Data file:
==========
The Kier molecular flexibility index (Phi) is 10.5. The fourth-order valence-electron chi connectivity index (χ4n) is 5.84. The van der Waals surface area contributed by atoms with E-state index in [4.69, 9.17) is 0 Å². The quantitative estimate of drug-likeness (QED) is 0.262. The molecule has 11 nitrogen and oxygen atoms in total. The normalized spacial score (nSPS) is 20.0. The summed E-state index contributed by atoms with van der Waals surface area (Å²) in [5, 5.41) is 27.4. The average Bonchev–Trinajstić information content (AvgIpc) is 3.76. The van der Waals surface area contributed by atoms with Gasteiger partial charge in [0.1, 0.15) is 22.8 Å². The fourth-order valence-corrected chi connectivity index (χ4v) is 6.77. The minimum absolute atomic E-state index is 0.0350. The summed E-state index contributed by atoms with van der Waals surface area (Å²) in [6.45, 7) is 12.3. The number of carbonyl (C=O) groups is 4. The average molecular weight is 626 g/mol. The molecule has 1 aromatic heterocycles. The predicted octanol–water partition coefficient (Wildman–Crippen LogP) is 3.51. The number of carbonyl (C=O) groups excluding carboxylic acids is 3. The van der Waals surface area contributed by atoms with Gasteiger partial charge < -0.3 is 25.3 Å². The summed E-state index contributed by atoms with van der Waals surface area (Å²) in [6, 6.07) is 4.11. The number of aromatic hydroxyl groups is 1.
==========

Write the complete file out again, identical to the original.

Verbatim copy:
The Kier molecular flexibility index (Phi) is 10.5. The fourth-order valence-electron chi connectivity index (χ4n) is 5.84. The van der Waals surface area contributed by atoms with E-state index in [4.69, 9.17) is 0 Å². The quantitative estimate of drug-likeness (QED) is 0.262. The molecule has 11 nitrogen and oxygen atoms in total. The normalized spacial score (nSPS) is 20.0. The summed E-state index contributed by atoms with van der Waals surface area (Å²) in [5, 5.41) is 27.4. The average Bonchev–Trinajstić information content (AvgIpc) is 3.76. The van der Waals surface area contributed by atoms with Gasteiger partial charge in [0.1, 0.15) is 22.8 Å². The fourth-order valence-corrected chi connectivity index (χ4v) is 6.77. The minimum absolute atomic E-state index is 0.0350. The summed E-state index contributed by atoms with van der Waals surface area (Å²) in [6.45, 7) is 12.3. The number of carbonyl (C=O) groups is 4. The average molecular weight is 626 g/mol. The molecule has 1 aromatic heterocycles. The predicted octanol–water partition coefficient (Wildman–Crippen LogP) is 3.51. The number of carbonyl (C=O) groups excluding carboxylic acids is 3. The van der Waals surface area contributed by atoms with Gasteiger partial charge < -0.3 is 25.3 Å². The summed E-state index contributed by atoms with van der Waals surface area (Å²) in [6, 6.07) is 4.11. The number of aromatic hydroxyl groups is 1.